Intelligence Minister leads first official Israeli delegation to Sudan

The minister expressed optimism that more countries in the region will follow Sudan and establish diplomatic relations with Israel.

Intelligence Minister Eli Cohen signs an MOU with Sudan's Defense Minister Yassin Ibrahim Yassin (photo credit: INTELLIGENCE MINISTRY)
Intelligence Minister Eli Cohen signs an MOU with Sudan's Defense Minister Yassin Ibrahim Yassin
(photo credit: INTELLIGENCE MINISTRY)
Intelligence Minister Eli Cohen (Likud) on Monday became the first Israeli cabinet minister to visit Sudan.
Cohen and Sudanese Defense Minister Yassin Ibrahim Yassin signed a memorandum of understanding on “diplomatic, security and economic matters,” Cohen’s spokesman said.
Cohen also met with the transitional head of state, Abdel Fattah al-Burhan, chairman of the Sovereignty Council of Sudan.
“I am certain that this visit laid the foundations for important cooperation that will help Israel and Sudan and stabilize the region,” Cohen said.
He arrived in Khartoum with a delegation from the Intelligence Ministry and the National Security Council. They returned several hours later, before the government closed Ben-Gurion Airport to incoming and outgoing flights due to the coronavirus crisis.
Cohen expressed optimism that more countries in the region will follow Sudan and establish diplomatic relations with Israel.
Sudan is the third of four countries to join the Abraham Accords, the normalization and peace agreements between Israel and several Arab and Muslim states negotiated by US president Donald Trump’s administration.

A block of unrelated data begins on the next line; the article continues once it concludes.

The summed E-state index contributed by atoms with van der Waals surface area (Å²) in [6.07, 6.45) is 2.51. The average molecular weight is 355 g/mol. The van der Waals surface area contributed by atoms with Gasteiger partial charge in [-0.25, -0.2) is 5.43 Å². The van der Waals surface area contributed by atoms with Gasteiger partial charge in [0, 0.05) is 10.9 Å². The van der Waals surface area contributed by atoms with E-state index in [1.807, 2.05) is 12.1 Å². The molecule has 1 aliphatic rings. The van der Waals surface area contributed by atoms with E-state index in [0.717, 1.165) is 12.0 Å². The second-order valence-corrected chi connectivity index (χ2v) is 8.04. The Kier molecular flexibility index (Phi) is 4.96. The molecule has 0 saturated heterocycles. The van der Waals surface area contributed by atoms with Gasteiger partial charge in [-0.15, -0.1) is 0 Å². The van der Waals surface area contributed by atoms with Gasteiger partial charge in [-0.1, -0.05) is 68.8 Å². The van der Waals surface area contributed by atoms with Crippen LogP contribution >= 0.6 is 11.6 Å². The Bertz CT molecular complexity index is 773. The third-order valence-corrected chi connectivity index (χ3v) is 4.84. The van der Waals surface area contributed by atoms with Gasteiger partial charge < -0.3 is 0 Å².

Sudan sent troops to fight Israel in the War of Independence and the Six Day War. In 1967, after the Six Day War, it hosted an Arab League summit that issued the Khartoum Resolution, known as “Three Nos”: No peace with Israel; no recognition of Israel; no negotiations with Israel.
Cohen credited Prime Minister Benjamin Netanyahu and his increased emphasis on relations with African states in recent years as the impetus for Sudan to make peace with Israel.
The Israeli and Sudanese officials “discussed regional security and stability, which is essential for economic development,” Cohen’s spokesman said. The sides said they would deepen their cooperation on intelligence.
The officials also raised the possibility that Israel will join the Council of the Arab and African Countries of the Red Sea and the Gulf of Aden, which was founded about a year ago. Several countries in the council do not have official ties with Israel, including Saudi Arabia, Djibouti, Somalia and Yemen.
Sudanese government officials told the Israeli delegation they are working to cancel laws that are used to boycott Israel and imprison migrants who left Sudan and then return. There are about 6,200 Sudanese migrants in Israel.
Sudan’s current, transitional government came after longtime ruler Omar al-Bashir was toppled in 2019, and it seeks to shift the country toward democracy.
Sudan hosted al-Qaeda and served as a way station for Iran to smuggle arms to Hamas in recent decades. Last year, the US removed Sudan’s designation as a state sponsor of terrorism. Getting off the US blacklist has opened Khartoum to more foreign investments and cooperation, which it hopes will rehabilitate its economy.
The Israeli officials also raised a number of potential joint economic projects, emphasizing water, agriculture, renewable energy, health and aviation.
The Intelligence Ministry said it would likely move forward in establishing desalination plants and renewable-energy infrastructure in Sudan, as well as guidance in agriculture practices.
The sides agreed that Sudanese government and business delegations would visit Israel soon.